Disaster Report 4: Summer Memories Review: My Lesbian Experience With Earthquakes

Please note that Disaster Report 4: Summer Memories features a very ugly handling of sexual assault in the early game. I’ve detailed the scene here, so readers can know what they’re getting into ahead of time.

Talk about your unfortunate timing. Disaster Report 4: Summer Memories was scheduled to be a PlayStation 3 game, way back in 2011. Unfortunately, its release date was one day before the tragic Tohoku earthquake and tsunami. After an initial delay, the earthquake’s impact on Japan’s collective psyche proved too strong, and the game was formally cancelled.

Almost a decade later, the game is finally here – and on Western shores, no less. But was it worth the wait, or is the game itself a complete disaster?

A Part To Play

What’s most striking about Summer Memories is just how human it feels. From the outset, players are given a simple set-up. Your protagonist is just a normal lad or lass taking public transit into the city, when suddenly, a massive earthquake ravages the entire country. Society begins to break down in a matter of hours, and soon, your character is left struggling to make sense of it all as they find new enemies and allies in the ruins of metropolitan Japan.

In the wake of the disaster, you’re tasked with determining what kind of character your protagonist is. Are they a ne’er-do-well opportunist who wants to watch the world burn? Are they an earnest salary worker, just looking for a way to provide for their family in the face of tragedy? Through organic dialogue trees, that’s a choice that you get to make. In that sense, it’s a true role-playing game, insofar as it gives you all the tools you need to really determine your character’s moral compass.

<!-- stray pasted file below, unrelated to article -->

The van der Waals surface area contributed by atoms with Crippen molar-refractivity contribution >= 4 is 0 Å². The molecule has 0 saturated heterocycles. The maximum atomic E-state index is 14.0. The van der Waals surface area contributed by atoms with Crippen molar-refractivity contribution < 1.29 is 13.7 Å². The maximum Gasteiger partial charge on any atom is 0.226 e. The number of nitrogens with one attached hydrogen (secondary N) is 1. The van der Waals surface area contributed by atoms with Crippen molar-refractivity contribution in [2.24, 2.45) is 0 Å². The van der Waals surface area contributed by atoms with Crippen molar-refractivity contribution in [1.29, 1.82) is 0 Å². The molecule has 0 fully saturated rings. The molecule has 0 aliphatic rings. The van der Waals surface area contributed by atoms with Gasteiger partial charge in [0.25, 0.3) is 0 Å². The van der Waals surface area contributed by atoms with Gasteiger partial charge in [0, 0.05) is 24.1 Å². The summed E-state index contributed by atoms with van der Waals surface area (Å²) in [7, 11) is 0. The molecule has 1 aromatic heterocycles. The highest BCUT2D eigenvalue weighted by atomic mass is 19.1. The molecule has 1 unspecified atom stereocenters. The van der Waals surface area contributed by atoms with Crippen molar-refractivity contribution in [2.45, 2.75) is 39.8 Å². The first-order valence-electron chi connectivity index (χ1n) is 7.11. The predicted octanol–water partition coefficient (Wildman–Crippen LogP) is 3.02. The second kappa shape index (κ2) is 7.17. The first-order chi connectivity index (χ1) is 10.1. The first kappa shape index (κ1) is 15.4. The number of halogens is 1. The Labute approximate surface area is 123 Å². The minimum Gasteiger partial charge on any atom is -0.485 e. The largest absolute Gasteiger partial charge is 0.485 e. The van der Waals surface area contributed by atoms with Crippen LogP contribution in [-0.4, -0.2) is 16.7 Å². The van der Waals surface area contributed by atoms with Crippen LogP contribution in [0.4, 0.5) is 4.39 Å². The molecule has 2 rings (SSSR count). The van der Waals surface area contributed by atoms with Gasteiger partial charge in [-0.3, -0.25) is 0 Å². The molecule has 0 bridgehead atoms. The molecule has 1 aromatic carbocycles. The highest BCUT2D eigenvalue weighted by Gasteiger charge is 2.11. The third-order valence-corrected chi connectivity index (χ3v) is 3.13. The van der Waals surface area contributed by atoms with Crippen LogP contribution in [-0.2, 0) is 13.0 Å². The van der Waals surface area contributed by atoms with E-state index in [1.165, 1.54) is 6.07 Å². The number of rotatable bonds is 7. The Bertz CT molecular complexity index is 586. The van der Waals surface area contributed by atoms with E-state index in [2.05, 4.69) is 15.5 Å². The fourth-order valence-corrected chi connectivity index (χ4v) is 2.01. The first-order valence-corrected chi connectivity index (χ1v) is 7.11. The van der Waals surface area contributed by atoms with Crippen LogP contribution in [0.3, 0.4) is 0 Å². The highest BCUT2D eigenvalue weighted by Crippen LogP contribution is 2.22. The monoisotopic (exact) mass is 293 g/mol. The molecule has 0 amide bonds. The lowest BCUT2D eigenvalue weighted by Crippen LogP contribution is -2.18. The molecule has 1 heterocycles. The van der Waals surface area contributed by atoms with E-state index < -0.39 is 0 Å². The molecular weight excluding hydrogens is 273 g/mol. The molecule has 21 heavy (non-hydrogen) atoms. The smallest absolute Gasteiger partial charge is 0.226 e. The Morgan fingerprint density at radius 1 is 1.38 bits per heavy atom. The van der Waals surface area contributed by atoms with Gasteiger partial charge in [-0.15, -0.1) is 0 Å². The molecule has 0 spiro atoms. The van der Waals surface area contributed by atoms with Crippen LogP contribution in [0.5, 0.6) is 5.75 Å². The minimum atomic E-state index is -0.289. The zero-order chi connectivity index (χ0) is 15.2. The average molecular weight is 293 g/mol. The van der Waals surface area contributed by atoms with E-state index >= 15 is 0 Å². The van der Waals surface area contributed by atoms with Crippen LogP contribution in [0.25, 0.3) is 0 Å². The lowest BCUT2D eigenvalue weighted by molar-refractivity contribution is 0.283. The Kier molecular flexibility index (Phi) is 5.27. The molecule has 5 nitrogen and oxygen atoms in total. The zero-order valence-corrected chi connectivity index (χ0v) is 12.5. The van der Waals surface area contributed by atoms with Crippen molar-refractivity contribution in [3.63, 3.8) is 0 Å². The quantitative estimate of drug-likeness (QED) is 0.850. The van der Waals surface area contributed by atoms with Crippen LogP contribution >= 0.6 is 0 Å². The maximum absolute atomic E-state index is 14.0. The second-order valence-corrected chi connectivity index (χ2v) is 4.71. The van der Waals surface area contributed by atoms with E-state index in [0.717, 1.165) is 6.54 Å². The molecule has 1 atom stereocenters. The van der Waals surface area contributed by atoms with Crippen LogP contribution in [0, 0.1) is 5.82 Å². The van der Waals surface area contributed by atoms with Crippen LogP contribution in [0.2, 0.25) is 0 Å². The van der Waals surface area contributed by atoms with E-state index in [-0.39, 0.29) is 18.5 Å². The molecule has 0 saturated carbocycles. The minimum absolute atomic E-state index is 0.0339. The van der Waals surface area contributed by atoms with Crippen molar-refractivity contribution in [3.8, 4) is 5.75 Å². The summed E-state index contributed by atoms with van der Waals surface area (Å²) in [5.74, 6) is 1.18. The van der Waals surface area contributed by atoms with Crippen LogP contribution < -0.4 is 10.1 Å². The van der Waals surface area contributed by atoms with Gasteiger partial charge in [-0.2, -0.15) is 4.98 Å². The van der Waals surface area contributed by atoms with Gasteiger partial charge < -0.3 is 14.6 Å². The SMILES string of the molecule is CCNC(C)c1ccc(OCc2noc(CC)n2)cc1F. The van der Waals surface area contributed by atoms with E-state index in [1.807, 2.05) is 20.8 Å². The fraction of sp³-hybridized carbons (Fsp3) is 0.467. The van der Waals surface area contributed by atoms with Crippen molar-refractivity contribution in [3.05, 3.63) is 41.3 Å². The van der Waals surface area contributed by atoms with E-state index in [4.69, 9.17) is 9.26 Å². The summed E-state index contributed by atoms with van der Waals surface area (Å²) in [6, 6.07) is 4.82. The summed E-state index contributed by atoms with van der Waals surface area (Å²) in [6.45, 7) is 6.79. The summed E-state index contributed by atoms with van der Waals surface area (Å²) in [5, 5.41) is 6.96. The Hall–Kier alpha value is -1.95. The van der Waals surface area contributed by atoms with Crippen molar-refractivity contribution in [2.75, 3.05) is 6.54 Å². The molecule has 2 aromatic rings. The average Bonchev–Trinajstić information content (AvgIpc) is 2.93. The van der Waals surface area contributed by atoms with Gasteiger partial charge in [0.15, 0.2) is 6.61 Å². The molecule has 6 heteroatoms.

It’s important to really think about this as you’re playing, too, because Summer Memories is a game that’s built entirely around talking. Everything your character says, does, and thinks factors into how the story unfurls. You’ll find that it’s just as easy to accidentally stumble upon sprawling narrative threads as it is to completely miss chances to discover new aspects of the world, purely based on what you say and do.

Because, really, you’re never a hero. The world happens around you, not because of you. You’re just a normal person caught in a nightmare scenario. Summer Memories does a better job at driving this home than most games.

A Walking (And Talking) Simulator

When I say that this is a game built entirely around talking, I mean it. I mean it because there really isn’t that much to do, on a mechanical level. There’s light inventory management, sure, and there are definitely some stealth sequences. But Summer Memories shares its DNA not with contemporary action or survival games, but with the point and click adventure games of yesteryear.

This is, perhaps, where the game could prove to be divisive. Because Summer Memories is built so heavily around walking and talking, the developers expect you to really dive into those things. That means that you’re given little to no direction, and are generally left to stumble around until you click on the right thing. A lot of the time, I found myself walking in circles until I figured out the obtuse sequence of events I needed to trigger.

Some may see this as a knock against the game, but from where I stand, this is a courageous move on Granzella’s part. They’re fully committed to forcing players to grapple with their own intelligence and sense of exploration. How would you react during a natural disaster? Who would you talk to? What would you prioritize? By giving you this space to breathe while digging deeper into the world, Summer Memories aids your immersion into their densely populated and ornately dilapidated world.